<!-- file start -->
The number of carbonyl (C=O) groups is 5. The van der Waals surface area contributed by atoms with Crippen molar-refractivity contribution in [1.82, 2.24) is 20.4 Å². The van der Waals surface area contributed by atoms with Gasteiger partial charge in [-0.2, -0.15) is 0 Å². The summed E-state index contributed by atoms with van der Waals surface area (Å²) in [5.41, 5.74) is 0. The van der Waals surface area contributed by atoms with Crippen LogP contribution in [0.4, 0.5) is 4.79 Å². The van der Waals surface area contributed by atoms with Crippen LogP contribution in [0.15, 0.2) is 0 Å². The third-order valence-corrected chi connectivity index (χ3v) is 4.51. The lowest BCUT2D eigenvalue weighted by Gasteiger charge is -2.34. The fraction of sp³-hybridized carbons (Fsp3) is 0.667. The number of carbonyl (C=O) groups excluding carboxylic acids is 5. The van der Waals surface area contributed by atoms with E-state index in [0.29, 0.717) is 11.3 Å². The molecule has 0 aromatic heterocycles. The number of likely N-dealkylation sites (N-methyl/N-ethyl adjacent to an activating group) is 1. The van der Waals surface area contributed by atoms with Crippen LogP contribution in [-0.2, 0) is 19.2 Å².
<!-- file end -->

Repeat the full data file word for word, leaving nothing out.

The number of carbonyl (C=O) groups is 5. The van der Waals surface area contributed by atoms with Crippen molar-refractivity contribution in [1.82, 2.24) is 20.4 Å². The van der Waals surface area contributed by atoms with Gasteiger partial charge in [-0.2, -0.15) is 0 Å². The summed E-state index contributed by atoms with van der Waals surface area (Å²) in [5.41, 5.74) is 0. The van der Waals surface area contributed by atoms with Crippen LogP contribution in [0.4, 0.5) is 4.79 Å². The van der Waals surface area contributed by atoms with Crippen LogP contribution in [0.15, 0.2) is 0 Å². The third-order valence-corrected chi connectivity index (χ3v) is 4.51. The lowest BCUT2D eigenvalue weighted by Gasteiger charge is -2.34. The fraction of sp³-hybridized carbons (Fsp3) is 0.667. The number of carbonyl (C=O) groups excluding carboxylic acids is 5. The van der Waals surface area contributed by atoms with E-state index in [0.29, 0.717) is 11.3 Å². The molecule has 0 aromatic heterocycles. The number of likely N-dealkylation sites (N-methyl/N-ethyl adjacent to an activating group) is 1. The van der Waals surface area contributed by atoms with Crippen LogP contribution in [-0.2, 0) is 19.2 Å².